As the internet is going (appropriately) gaga for the new Luke Skywalker’s Landspeeder set, builder Nicholas Goodman offers this lovely vignette highlighting a smaller alternative. The landspeeder here is a slightly modified version of the one designed by Fuku Saku, and has a great shape and color, with some lovely details on the engines utilizing the LEGO cauldron piece. And the design for the windscreen, while unorthodox, is an excellent way to form the appropriate shape at this scale. For the rest of the scene, the terrain is well formed and very Tatooine-esque. I particularly like Nicholas’s use studs to add texture to the desert sands. The minifigs are also well-posed, setting the scene for Luke and Obi-Wan’s first introduction.
Here’s an up-close shot of the back of the speeder to showcase all the detail that went into those engines. Nicholas’s mastery of angles is remarkable given the scale!
The star of the show here is clearly Fuku Saku’s 1:250 microscale LEGO Charger c70 Republic Frigate. It has all the right shaping and as much detail as a model twice or three times its size. However, let’s not discount the awesomeness of his Jedi Starfighters, Republic Gunships, and the LAAT/c Assault Carrier. In fact, I’m personally more enthralled with the smaller models. The new UCS Republic Gunship set is huge, even impressive. I voted for it but LEGO may be disappointed to learn that I may not get the set as it…I don’t know…just doesn’t have any more detail or playability than prior smaller Gunship sets. These microscale models, however, have as much detail and accuracy as they need and at just a fraction of the size. I can see myself hanging out with Fuku for a day, building several copies of these Republic Gunships and LAAT/c’s to pad out his Republic fleet over a couple of beers. It’s the kind of thing that makes us adult builders rather excited. What do you think of these microscale models?
Fuku is no stranger to making little things seem pretty awesome. Check out what I mean in our archives: Fuku Saku LEGO.
Of course on Instagram and Flickr or wherever else LEGO collections and cities are shown off, one can find plenty of completed modulars and cars, maybe even some small construction vehicles, but Fuku Saku presents us with a highly detailed model of a construction site complete with a skeleton frame of a building and some great vehicles.
Saku’s vehicles are pretty detailed and are comprised of both large and small parts; an interesting part used in his dump truck would be the battle droid arm utilized on the truck’s backend. Overall both trucks make use of bricks and wheels in addition to a lot of slopes and tiles to achieve a smooth and completed look. The building frame behind the vehicles is notably comprised of many different types of plates but also includes bricks and tiling. In any case Saku’s model is a break from the usual completed buildings.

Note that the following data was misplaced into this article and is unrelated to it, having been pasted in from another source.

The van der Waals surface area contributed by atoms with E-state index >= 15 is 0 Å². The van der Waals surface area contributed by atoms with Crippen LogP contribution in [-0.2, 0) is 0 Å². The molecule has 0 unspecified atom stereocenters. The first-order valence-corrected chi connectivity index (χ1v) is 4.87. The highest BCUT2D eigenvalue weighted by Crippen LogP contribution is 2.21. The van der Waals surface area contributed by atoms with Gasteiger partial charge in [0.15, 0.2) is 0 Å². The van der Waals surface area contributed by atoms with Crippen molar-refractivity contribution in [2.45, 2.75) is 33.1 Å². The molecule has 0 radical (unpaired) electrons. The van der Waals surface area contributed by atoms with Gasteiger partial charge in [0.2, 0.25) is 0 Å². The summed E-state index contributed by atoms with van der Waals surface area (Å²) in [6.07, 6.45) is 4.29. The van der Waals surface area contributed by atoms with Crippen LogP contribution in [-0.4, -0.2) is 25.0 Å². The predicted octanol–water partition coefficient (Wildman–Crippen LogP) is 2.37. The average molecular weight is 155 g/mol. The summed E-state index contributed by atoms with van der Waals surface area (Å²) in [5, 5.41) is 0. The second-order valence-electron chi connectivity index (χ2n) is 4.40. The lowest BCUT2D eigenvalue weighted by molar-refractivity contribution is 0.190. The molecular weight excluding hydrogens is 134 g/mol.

So I know I’ve written about quite a few Mandalorian LEGO creations now, but to be completely honest, there’s just a lot of quality Mandalorian LEGO content coming out and it’s begging to be shared. And some, like this cute scene by Fuku Saku don’t even include our beloved Baby Yoda (though technically the Child is in the picture). While this vignette is small, it’s packed full of clever techniques and well-designed LEGO models. I’d like to highlight two aspects. First, the speeder bikes. LEGO has made a plethora of speeder bikes in the last 21 years, but I don’t think any of them compare to the size and detail of the bikes presented here. In fact, I like them so much that I’m going to try to build some of my own! The second thing I want to point out is the blaster bolt missing its target. The trans-neon orange robot hand is the perfect element to give the flame that extra oomph, while making the bolt look like it’s still flying through the air.
The Battle of Hoth is a popular scene to recreate with LEGO, and there are multiple versions of it as fan creations as well as official LEGO sets. My new favourite take on the battle has got to be Fuku Saku’s Assault on Hoth. He’s got all the essential elements: a snowspeeder, an AT-AT, and most importantly, a snow! On top of that, he’s built a turret representing Echo Base, a probe droid from before the battle, and an AT-ST coming up from behind.
The designs on the vehicles are spectacular, the AT-AT in particular. For one, it actually looks armoured. On top of that, all the right details are present, such as the side hatches. It even has interior detail and space for snowtroopers to actually be transported. The overall attention to detail in the entire battle scene is on point – it’s not often that blaster bolts are built into LEGO models, flying through the air. But they’re included here, and it really feels like there’s a battle going on.